How do I handle a deviation in the use of blood specimens collected outside the timeframe?


Our phase I informed consent document (ICF) is very specific in terms of the types of analyses that will be completed from the blood draw specimens that are collected from our subjects. It recently came to our attention that sites were collecting samples for a particular assay on days that were not noted in the ICF. So, the subjects consented to blood draws for "general health" but not for the performance of the assay on those particular days. We have since revised the ICF by adding a statement that the assay will also be performed on those specific days. May we perform the assay and retain the data for those samples we received before we revised the ICF?
- Director, Clinical Compliance, Pharmaceutical Company


The deviation from the approved protocol as described is a minor error with no substantive subject rights or safety issues.  While the reporting requirements for this type of error may vary across IRB, we suggest that as a first step, you make a note to file describing the deviation and the corrective actions.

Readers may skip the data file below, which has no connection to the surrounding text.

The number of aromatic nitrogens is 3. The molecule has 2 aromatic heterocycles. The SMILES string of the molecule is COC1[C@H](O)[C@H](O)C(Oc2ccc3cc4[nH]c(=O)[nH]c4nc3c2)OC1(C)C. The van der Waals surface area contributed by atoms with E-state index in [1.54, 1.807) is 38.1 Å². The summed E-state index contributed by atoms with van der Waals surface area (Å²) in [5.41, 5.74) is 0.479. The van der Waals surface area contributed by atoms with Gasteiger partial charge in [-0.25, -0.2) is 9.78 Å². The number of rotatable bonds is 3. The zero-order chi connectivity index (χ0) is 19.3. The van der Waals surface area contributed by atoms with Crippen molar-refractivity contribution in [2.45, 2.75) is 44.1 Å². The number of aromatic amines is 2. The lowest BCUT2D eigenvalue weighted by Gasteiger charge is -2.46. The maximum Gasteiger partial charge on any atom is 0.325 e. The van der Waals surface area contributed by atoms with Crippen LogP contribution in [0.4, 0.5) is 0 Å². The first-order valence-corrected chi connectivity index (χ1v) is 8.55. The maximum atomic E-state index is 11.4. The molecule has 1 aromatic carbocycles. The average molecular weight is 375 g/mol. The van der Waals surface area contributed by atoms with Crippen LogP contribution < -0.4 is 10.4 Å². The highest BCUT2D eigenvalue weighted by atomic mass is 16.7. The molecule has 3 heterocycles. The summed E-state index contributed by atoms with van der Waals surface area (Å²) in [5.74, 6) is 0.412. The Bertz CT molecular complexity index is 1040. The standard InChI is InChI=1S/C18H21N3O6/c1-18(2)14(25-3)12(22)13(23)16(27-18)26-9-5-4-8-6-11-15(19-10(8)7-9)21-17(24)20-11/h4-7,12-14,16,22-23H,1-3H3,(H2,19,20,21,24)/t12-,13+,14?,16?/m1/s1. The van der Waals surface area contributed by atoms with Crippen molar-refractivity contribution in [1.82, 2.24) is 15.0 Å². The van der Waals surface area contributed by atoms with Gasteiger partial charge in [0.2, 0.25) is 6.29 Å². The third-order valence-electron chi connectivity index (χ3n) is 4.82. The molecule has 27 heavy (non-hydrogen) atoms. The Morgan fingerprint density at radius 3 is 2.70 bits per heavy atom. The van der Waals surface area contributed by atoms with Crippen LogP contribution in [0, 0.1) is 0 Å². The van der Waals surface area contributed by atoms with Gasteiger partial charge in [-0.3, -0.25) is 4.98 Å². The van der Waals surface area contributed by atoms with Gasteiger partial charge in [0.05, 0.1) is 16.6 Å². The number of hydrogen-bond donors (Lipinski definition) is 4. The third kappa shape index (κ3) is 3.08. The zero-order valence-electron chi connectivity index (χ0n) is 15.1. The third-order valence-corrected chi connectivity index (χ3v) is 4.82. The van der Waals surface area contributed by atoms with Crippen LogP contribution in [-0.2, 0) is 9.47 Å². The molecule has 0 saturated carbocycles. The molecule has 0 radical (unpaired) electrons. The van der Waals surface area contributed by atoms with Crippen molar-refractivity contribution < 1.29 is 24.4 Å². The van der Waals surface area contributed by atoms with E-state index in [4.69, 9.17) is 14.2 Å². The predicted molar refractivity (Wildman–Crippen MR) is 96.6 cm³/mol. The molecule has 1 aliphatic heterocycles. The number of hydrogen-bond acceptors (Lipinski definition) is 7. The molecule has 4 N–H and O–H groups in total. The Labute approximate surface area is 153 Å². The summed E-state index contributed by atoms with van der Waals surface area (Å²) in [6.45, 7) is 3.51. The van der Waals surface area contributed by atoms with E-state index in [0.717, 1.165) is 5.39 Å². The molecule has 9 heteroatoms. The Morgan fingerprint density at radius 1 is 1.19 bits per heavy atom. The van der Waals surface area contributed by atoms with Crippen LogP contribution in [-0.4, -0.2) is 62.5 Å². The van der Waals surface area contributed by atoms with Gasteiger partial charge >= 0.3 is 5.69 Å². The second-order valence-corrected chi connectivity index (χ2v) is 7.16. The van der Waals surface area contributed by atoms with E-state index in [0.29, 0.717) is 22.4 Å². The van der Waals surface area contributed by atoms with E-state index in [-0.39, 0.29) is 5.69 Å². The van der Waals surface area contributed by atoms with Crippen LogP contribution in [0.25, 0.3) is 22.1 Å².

If you wish to test the samples collected prior to the approval of the modification to the ICF, you should consider reporting the event to the IRB as a protocol deviation along with a request to use the specimens and data and then retain the IRB communications in your regulatory binder.

About the Author

David Forster, JD, MA, CIP | Chief Compliance Officer

Mr. Forster joined Western IRB (WIRB) in 1996 and is currently the Chief Compliance Officer for the WIRB-Copernicus Group (WCG). A strong advocate for human subject protections, Mr. Forster co-chairs the Secretary’s Advisory Committee on Human Research Protections (SACHRP) Sub-Committee on Harmonization. He previously served a four-year term as a member of SACHRP, and was previously a member of the SACHRP Sub-Committee on Inclusion of Individuals with Impaired Decision-Making in Research. Mr. Forster also served on the Certified IRB Professional (CIP) Council. Mr. Forster has a law degree and a Masters in Medical Ethics from the University of Washington.

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